Álvaro Enrigue Won’t Romanticize Mexican History

In Mexico City, history bleeds into the present everywhere you look. I live just off a street called Chilpancingo, for example, a word derived from the indigenous language of Nahuatl, which was the dominant tongue in the region until the imposition of Europe. Yesterday, I spent the afternoon perusing the murals by Rivera and Orozco at the Colegio de San Ildefonso, which was built by Jesuit colonizers in the late 16th century. Just down the street from that are the ruins of the Aztec’s Templo Mayor, which was razed by the conquistadors of Hernan Cortés, its stones then used to construct a cathedral that stands beside it to this day. At the adjacent plaza, one can reliably expect to encounter concheros adorned in traditional Aztec garb dancing the old dances.

In Álvaro Enrigue’s latest novel, You Dreamed of Empires, that Aztec-meets-colonial past is brought brilliantly, humorously, and sometimes horrifically to life, exploring the arrival of Cortés and his mercenary ilk at the ancient city of Tenochtitlan, then the seat of Moctezuma’s teetering empire and primogenitor of what became the capital of Mexico. While Enrigue lends the book a speculative edge, the day-to-day lives of the inhabitants of Tenochtitlan are fleshed out in vital, vivid detail.

“The dream city of Tenochtitlan has been a lifelong obsession for me,” Enrigue explained from his home in New York. Born in Guadalajara but raised in Mexico City, he is a self-proclaimed “colonial lit guy” who has taught 16th- and 17th-century literature of the Americas at some of the top universities on the continent. Suffice it to say that he knows the city and its history well.

I talked with Enrigue about the history underlying You Dreamed of Empires, his upbringing amid the literary scene of Mexico City, the importance of food and psychedelics in Mexican culture, and his lack of concern for the “superstition” that is the suspension of disbelief.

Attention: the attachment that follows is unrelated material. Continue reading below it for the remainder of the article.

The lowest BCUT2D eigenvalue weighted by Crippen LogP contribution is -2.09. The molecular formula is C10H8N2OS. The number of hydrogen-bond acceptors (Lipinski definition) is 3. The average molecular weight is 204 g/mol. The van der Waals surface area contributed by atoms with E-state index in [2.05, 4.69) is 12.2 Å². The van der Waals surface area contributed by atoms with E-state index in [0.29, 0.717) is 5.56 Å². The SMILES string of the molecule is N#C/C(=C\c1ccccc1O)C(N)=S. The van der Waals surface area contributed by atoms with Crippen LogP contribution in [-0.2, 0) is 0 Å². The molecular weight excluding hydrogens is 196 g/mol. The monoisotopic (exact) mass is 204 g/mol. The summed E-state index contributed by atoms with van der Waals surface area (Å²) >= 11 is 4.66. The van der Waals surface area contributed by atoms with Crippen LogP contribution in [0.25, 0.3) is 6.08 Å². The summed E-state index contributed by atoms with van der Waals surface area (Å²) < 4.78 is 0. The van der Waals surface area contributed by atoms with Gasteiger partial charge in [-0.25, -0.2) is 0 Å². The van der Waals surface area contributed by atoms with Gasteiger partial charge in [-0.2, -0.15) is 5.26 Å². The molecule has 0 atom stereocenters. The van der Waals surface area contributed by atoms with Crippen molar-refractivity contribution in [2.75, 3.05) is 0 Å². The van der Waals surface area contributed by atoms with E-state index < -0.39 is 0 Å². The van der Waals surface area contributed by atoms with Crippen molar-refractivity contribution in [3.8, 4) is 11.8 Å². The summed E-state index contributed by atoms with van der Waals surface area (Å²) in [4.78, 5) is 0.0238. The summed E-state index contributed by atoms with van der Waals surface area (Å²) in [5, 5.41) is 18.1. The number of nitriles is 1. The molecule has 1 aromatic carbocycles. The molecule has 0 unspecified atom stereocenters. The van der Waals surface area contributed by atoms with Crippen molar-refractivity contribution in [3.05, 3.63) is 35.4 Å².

Nick Hilden: You’ve written about Mexico City extensively even beyond this book. What interests you about it so much?

Álvaro Enrigue: Ciudad de México is my town and I have always been fascinated by it. It’s an 800-year-old city in the Americas and has been a capital city during all that time. It has been the commanding town of the Mexica [Aztec] empire, the capital of the kingdom of New Spain, and the center of the (failed) Austro-Hungarian expansion in the Americas. It’s a city so big you can disappear in it, that has the population and budget of a medium-sized republic—seven times the population of the whole of Uruguay. It’s the playground for all mestizaje projects, the first global city in the modern world, a true multiracial hub that has been so for 400 years.

NH: Where in the city have you lived?

ÁE: We spent our childhood in Colonia Napoles, then in the then-run-down and kind of dangerous neighborhood of Del Carmen, in Coyoacán. That change meant everything for us. We were living now at walking distance of downtown Coyoacán, where there were bookstores, open-air cafés, a decent library, classical music records stores, etc. It was a revolution in our lives.

NH: A lot of people know nothing of Mexican art beyond Frida and Rivera, but Mexico City and Coyoacán in particular have long been home to a significant art and literary scene. What was it like growing up in that?

ÁE: Well, imagine you are a Mexico City kid. All my childhood and youth was like, “Diego, Diego, Diego” and all my adult life has been like, “Frida, Frida, Frida.” But it is also true that they were an exceptional pair and that there is something enormously fascinating about her. My students are always wondering—and myself with them—about this Mexican thing. A tremendously patriarchal country that ends up giving to the world very strong women who change the rules of the game on a planetary scale: Malinche, Sor Juana, Frida.

As for growing up in Coyoacán, it was a stroke of luck that we ended up living there. Now a family like ours could never afford a home in Colonia Del Carmen. When we arrived at Coyoacán, you could still see Gabriel García Márquez and Juan Rulfo having a coffee at El Parnaso—then a great bookstore with an open-air café. They usually got together at El Ágora on Insurgentes Sur, but it was not rare to sight one of them—or Sergio Pitol, or Margo Glantz who still lives there, or Carlos Monsivaís—just hanging around. Now I think how fortunate we were. They all were a bunch of titans and moved around like normal folks, just buying their books or having lunch. You could talk to them and they all were kind. The offices of Vuelta Magazine, directed by Octavio Paz—a more remote figure, almost like some sort of king—were also in Coyoacán, so when I began writing reviews there—at 21, imagine that—I could just walk to drop off the article.

Álvaro Enrigue (Photo: Jaime Toussaint)

NH: Much like the Iliad, I noticed that food pops up frequently in You Dreamed of Empires.